With the precision (if not the artistry) of the graph-paper-armed architect, we had the perfect plan for building a contraption that would allow us exacting control over the exposure of what would be Lia’s first, large-format cyanotype prints for her series, Your Body Is a Space that Sees.
With a diagram that took longer to slap together in Photoshop than it should have, Garret and I headed to Home Depot to grab everything we would need.
We spent the next forty or so man-hours putting together Henrietta, as we soon called her, after astronomer Henrietta Swan Leavitt (from hard drives to cameras to Wi-Fi networks and passwords, everything is ultimately sworn into duty with a name fit for Your Body Is a Space that Sees). Leavitt was a Harvard College Observatory “computer” back when that was an appropriate title for a human. Her turn-of-the-century work in computing the brightness (or luminosity) of stars and the relationship between luminosity and the period of Cepheid variable stars laid the groundwork for future astronomers to measure the distance between far-away galaxies and Earth, which greatly aided Edwin Hubble in his discovery that the universe was expanding.
By the time we finished putting her together, Henrietta was truly a beast. The two-by-fours we had selected for her construction were, admittedly, complete overkill. In order to support this weight, we had attached four grotesquely large blocks for her legs. We had some nifty locks fashioned into all the right places to keep the unit somewhat workable in practice. But ultimately, Henrietta resembled nothing of her namesake, who was certainly more swan-like than the Frankenstein of a machine we put together. Want something overbuilt? Leave it to two, twenty-something, over six-foot-tall, well-meaning but rather passionate guys.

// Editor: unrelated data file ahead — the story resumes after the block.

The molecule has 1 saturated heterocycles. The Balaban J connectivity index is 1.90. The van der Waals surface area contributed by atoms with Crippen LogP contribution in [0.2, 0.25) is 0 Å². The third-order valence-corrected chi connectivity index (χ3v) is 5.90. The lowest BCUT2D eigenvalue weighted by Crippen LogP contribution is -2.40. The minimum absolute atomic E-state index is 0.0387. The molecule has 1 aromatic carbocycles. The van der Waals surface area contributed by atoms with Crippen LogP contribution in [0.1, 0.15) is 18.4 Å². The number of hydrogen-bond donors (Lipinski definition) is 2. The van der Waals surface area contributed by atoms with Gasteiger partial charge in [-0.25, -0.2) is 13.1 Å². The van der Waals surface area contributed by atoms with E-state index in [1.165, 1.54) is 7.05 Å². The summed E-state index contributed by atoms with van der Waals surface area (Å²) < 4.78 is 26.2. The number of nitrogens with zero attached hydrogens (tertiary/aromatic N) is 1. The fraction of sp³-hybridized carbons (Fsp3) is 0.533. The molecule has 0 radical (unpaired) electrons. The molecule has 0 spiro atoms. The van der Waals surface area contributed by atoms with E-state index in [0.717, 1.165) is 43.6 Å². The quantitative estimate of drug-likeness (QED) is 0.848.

When all was said and done, Henrietta was a name we had barely begun to get used to before our first tests proved to us that the ultraviolet lights we put into this contraption were far too dim to be of use to us.
Of course, there is a good reason that we didn’t first test one small print with a single, fluorescent UV light before going through the expense or time commitment of actually building Henrietta. Scientifically, this profound reason is referred to as human error. Put more colloquially, we screwed up.
Perhaps it was the name choice itself that doomed us from the beginning. But it was only in hindsight that I realized the irony of Henrietta’s unfortunate lack in brightness. The Cepheids Leavitt measured over 100 years ago remain over 100,000 times more luminous than our sun, but we could not coax Henrietta into producing enough light for a single cyanotype within any reasonable amount of time.
Consider this Lesson One: test, test, and test more.